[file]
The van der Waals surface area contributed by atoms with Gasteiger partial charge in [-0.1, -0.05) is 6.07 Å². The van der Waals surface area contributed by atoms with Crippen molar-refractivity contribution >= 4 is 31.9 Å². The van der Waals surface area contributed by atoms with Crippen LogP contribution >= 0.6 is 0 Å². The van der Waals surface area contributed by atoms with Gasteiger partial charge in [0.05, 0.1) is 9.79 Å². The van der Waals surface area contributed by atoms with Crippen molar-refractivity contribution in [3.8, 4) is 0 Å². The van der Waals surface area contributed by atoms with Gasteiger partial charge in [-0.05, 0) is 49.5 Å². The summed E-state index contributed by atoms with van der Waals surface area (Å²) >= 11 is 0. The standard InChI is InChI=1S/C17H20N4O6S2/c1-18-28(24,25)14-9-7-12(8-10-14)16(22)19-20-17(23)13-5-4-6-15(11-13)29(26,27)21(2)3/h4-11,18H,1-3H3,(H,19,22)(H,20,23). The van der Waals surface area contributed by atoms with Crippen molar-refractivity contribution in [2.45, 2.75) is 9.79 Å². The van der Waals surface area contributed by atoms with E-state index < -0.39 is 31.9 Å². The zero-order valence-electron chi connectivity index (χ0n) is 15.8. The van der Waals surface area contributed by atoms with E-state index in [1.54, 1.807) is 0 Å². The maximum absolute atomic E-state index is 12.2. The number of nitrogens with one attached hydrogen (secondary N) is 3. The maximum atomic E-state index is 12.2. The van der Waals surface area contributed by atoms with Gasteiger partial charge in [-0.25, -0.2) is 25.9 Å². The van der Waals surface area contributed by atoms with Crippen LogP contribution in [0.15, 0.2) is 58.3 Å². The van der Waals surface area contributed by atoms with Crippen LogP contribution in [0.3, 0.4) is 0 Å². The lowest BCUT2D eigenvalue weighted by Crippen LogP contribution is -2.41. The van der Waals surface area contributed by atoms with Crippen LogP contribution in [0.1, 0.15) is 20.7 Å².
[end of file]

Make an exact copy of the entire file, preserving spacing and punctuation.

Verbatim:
The van der Waals surface area contributed by atoms with Gasteiger partial charge in [-0.1, -0.05) is 6.07 Å². The van der Waals surface area contributed by atoms with Crippen molar-refractivity contribution >= 4 is 31.9 Å². The van der Waals surface area contributed by atoms with Crippen LogP contribution >= 0.6 is 0 Å². The van der Waals surface area contributed by atoms with Gasteiger partial charge in [0.05, 0.1) is 9.79 Å². The van der Waals surface area contributed by atoms with Crippen molar-refractivity contribution in [3.8, 4) is 0 Å². The van der Waals surface area contributed by atoms with Gasteiger partial charge in [-0.05, 0) is 49.5 Å². The summed E-state index contributed by atoms with van der Waals surface area (Å²) >= 11 is 0. The standard InChI is InChI=1S/C17H20N4O6S2/c1-18-28(24,25)14-9-7-12(8-10-14)16(22)19-20-17(23)13-5-4-6-15(11-13)29(26,27)21(2)3/h4-11,18H,1-3H3,(H,19,22)(H,20,23). The van der Waals surface area contributed by atoms with Crippen molar-refractivity contribution in [2.45, 2.75) is 9.79 Å². The van der Waals surface area contributed by atoms with E-state index < -0.39 is 31.9 Å². The zero-order valence-electron chi connectivity index (χ0n) is 15.8. The van der Waals surface area contributed by atoms with E-state index in [1.54, 1.807) is 0 Å². The maximum absolute atomic E-state index is 12.2. The number of nitrogens with one attached hydrogen (secondary N) is 3. The maximum atomic E-state index is 12.2. The van der Waals surface area contributed by atoms with Gasteiger partial charge in [-0.25, -0.2) is 25.9 Å². The van der Waals surface area contributed by atoms with Crippen LogP contribution in [0.15, 0.2) is 58.3 Å². The van der Waals surface area contributed by atoms with Crippen LogP contribution in [0.3, 0.4) is 0 Å². The lowest BCUT2D eigenvalue weighted by Crippen LogP contribution is -2.41. The van der Waals surface area contributed by atoms with Crippen LogP contribution in [0.1, 0.15) is 20.7 Å².